As related above, some jurisdictions have held that hospitals and detention centers may be responsible for injuries inflicted by patients or inmates who are known to be violent. See Semler, supra; Grimm v. Board of Pardons and Paroles, (1977) 115 Ariz. 260, 564 P.2d 1227; Ajirogi v. State, (1978) 59 Haw. 515, 583 P.2d 980. See also Sego, supra. In these cases the defendant had a legal right and duty to control the third person by preventing his release or escape. Parents have a similar duty to control their minor children when they are aware of the necessity for such control and of their ability to exercise it. See Stewart v. Swartz, (1914) 57 Ind. App. 249, 106 N.E. 719; Restatement (Second) of Torts § 316 (1965).

It has also been decided that an owner of land has a duty to protect business invitees from the acts of third persons on the premises when the danger to the invitee is foreseeable. See Ambrose v. Kent Island Yacht *538 Club, Inc., (1974) 22 Md. App. 133, 321 A.2d 805; Shockley v. Zayre of Atlanta, Inc., (1968) 118 Ga. App. 672, 165 S.E.2d 179. Under this theory it would have been the speedway patrons who were entitled to protection, and the protection would have extended only to dangers from persons and conditions on the premises. See Downham v. Wagner, (1980) Ind. App., 408 N.E.2d 606; Mullins v. Easton, (1978) Ind. App., 376 N.E.2d 1178.

Indiana imposes civil liability against anyone who supplies alcoholic beverages to a minor or an intoxicated adult who causes personal injuries while driving under the influence. Elder v. Fisher, (1966) 247 Ind. 598, 217 N.E.2d 847; Parrett v. Lebamoff, (1980) Ind. App., 408 N.E.2d 1344; Brattain v. Herron, (1974) 159 Ind. App. 663, 309 N.E.2d 150. In these cases, liability stems from a duty imposed by statute. See Ind. Code 7.1-5-7-8 and 7.X-X-XX-XX (Supp. 1981). However, Riggs did not consume alcohol at the speedway.

In Indiana and elsewhere the courts have shown great reluctance to require an individual to take any action to control a third party when there is no special relationship between them. When a special relationship does exist, the responsibilities it engenders are limited.

At least four courts have not imposed any duty on the passenger of a drunk driver to exercise any control over the other's driving where the driver owned the car. See Fugate v. Galvin, (1980) 84 Ill. App.3d 573, 40 Ill.Dec. 318, 406 N.E.2d 19; Cecil v. Hardin, (1978) Tenn., 575 S.W.2d 268; Hulse v. Driver, (1974) 11 Wash. App. 509, 524 P.2d 255; Sloan v. Flack, (1963) La. App., 150 So. 2d 646. The rule applies even though a mere word from the passenger would enable the driver to avoid danger. Fugate, supra; Cecil, supra; Sloan, supra. However, if the passengers had been involved in a joint enterprise, which entails a joint right to control the vehicle, a corresponding joint duty would be imposed. See Indiana State Highway Commission v. Rickert, (1980) Ind. App., 412 N.E.2d 269, reversed on other grounds Ind., 425 N.E.2d 620; State of Indiana, State Highway Commission v. Speidel, (1979) Ind. App., 392 N.E.2d 1172; Fugate, supra; Cecil, supra.

In Shockley v. Zayre of Atlanta, Inc., (1968) 118 Ga. App. 672, 165 S.E.2d 179, Zayre's duty to protect its business invitees did not extend to a situation in which a third party attacked an invitee out of personal animosity. This was so despite the well-recognized right to use force in defense of another. See Ind. Code 35-41-3-2(a) (Supp. 1981).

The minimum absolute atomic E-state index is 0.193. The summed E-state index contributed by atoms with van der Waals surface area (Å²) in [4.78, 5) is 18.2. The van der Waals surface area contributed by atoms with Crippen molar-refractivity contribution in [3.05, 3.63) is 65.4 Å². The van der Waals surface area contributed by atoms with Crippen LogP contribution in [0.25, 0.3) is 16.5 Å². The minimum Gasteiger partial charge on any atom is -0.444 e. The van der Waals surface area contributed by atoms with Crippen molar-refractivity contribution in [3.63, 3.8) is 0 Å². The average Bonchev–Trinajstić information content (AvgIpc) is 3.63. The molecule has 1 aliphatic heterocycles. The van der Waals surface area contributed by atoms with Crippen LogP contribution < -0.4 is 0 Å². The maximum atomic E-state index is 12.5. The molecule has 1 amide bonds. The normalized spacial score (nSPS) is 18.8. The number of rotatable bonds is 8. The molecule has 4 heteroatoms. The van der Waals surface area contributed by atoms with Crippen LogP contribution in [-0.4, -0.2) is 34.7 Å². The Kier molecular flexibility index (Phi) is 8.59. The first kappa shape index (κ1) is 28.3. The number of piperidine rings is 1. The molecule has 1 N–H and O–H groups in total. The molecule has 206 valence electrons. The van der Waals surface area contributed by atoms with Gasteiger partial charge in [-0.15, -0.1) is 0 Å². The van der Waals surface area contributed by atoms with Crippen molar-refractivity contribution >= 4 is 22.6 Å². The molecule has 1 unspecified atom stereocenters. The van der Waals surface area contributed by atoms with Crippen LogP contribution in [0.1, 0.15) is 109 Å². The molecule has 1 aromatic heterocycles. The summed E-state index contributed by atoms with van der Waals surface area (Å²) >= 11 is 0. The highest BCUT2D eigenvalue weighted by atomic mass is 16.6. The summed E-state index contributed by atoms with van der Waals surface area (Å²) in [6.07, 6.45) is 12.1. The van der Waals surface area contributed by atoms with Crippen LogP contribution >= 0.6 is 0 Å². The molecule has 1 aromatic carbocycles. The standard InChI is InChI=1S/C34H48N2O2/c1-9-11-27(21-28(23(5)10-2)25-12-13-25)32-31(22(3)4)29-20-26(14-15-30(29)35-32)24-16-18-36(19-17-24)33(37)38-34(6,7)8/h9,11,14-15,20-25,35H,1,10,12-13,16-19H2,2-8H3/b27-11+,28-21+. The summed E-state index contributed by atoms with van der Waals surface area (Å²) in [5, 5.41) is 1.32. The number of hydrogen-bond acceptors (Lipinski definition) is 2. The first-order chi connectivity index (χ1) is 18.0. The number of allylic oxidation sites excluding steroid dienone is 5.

In Ambrose v. Kent Island Yacht Club, Inc., (1974) 22 Md. App. 133, 321 A.2d 805, the plaintiff's daughter was injured during a game of catch at a yacht club picnic. The court held that the yacht club security guards were not negligent in failing to anticipate the negligence of the ball players. It is axiomatic that an owner or occupier of land is not an insurer of the safety of invitees. See Hammond v. Allegretti, (1974) 262 Ind. 82, 311 N.E.2d 821; Letson v. Lowmaster, (1976) 168 Ind. App. 159, 341 N.E.2d 785.

In all of the cases imposing liability for the failure to control the conduct of a third party, there are similar factors supporting the imposition of a duty. There is a person in need of special supervision or protection (i.e., child, drunkard, business invitee) from someone who is in a superior position to provide it (parent, supplier of alcohol, business owner, hospital). This dependency is part of the special relationship described by the Restatement (Second) of Torts § 315 (1965). The other part of this special relationship is the right to intervene or control the actions of a third person. We know of no case from any jurisdiction which imposes a duty to control a third person when no right to control exists. The right to control another person's actions is essential to the imposition of this duty. If Sports had no right to control Riggs, its conduct cannot constitute negligence.

Sports argues that it had no right to detain or control Riggs because such control would constitute an arrest. A private entity may only arrest someone if a felony has in fact been committed, and *539 there are reasonable grounds to suspect the individual it arrests. Smith v. State, (1972) 258 Ind. 594, 283 N.E.2d 365, 367; Golibart v. Sullivan, (1903) 30 Ind. App. 428, 66 N.E. 188. When a private citizen makes an arrest he does so at his own peril. Knotts v. State, (1963) 243 Ind. 501, 187 N.E.2d 571; Golibart, supra. The use of force in a "citizen's arrest" is governed by statute: